Expressed Emotion, Family Functioning, and Treatment Outcome for Adolescents with Anorexia Nervosa

Renee Dawn Rienecke*, Erin C. Accurso, James Lock, Daniel Le Grange

*Corresponding author for this work

Research output: Contribution to journalArticlepeer-review

41 Scopus citations

Abstract

The current study examined the relation between parental expressed emotion (EE) and treatment outcome among adolescents participating in a treatment study for adolescent anorexia nervosa, as well as its impact on family functioning. One hundred and twenty-one families were assigned to family-based treatment or adolescent-focused therapy. Paternal criticism predicted lesser improvement in eating disorder psychopathology at end of treatment. There was also a significant interaction between maternal hostility and treatment, indicating that adolescents whose mothers displayed hostility had greater increases in percent of expected body weight in adolescent-focused therapy than family-based treatment. In addition, maternal hostility predicted less improvement in general family functioning and family communication at the end of treatment. Findings suggest that maternal and paternal EE may differentially impact treatment outcome and should be directly attended to in clinical settings. Future research is needed to further explore ways in which parental EE can be effectively modified in treatment.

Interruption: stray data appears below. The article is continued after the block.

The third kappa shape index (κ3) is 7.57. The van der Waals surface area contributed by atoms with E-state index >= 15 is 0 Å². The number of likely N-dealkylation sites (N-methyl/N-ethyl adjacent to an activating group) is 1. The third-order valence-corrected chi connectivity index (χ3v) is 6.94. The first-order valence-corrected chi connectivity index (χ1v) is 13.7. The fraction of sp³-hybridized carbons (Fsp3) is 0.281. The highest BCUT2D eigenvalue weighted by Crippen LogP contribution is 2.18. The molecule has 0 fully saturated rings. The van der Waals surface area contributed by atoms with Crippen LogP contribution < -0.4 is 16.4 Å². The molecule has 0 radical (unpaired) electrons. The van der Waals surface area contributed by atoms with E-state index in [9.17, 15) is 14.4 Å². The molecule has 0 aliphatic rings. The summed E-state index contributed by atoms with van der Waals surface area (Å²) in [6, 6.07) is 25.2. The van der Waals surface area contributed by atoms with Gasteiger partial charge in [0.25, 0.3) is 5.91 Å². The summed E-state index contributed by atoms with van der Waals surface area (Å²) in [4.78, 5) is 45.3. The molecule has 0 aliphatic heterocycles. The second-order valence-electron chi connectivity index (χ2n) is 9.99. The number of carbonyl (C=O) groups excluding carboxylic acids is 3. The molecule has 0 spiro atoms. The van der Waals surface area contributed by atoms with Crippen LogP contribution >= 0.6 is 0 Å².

Original languageEnglish (US)
Pages (from-to)43-51
Number of pages9
JournalEuropean Eating Disorders Review
Volume24
Issue number1
DOIs
StatePublished - Jan 1 2016

Keywords

  • adolescents
  • anorexia nervosa
  • expressed emotion
  • family functioning

ASJC Scopus subject areas

  • Clinical Psychology
  • Psychiatry and Mental health

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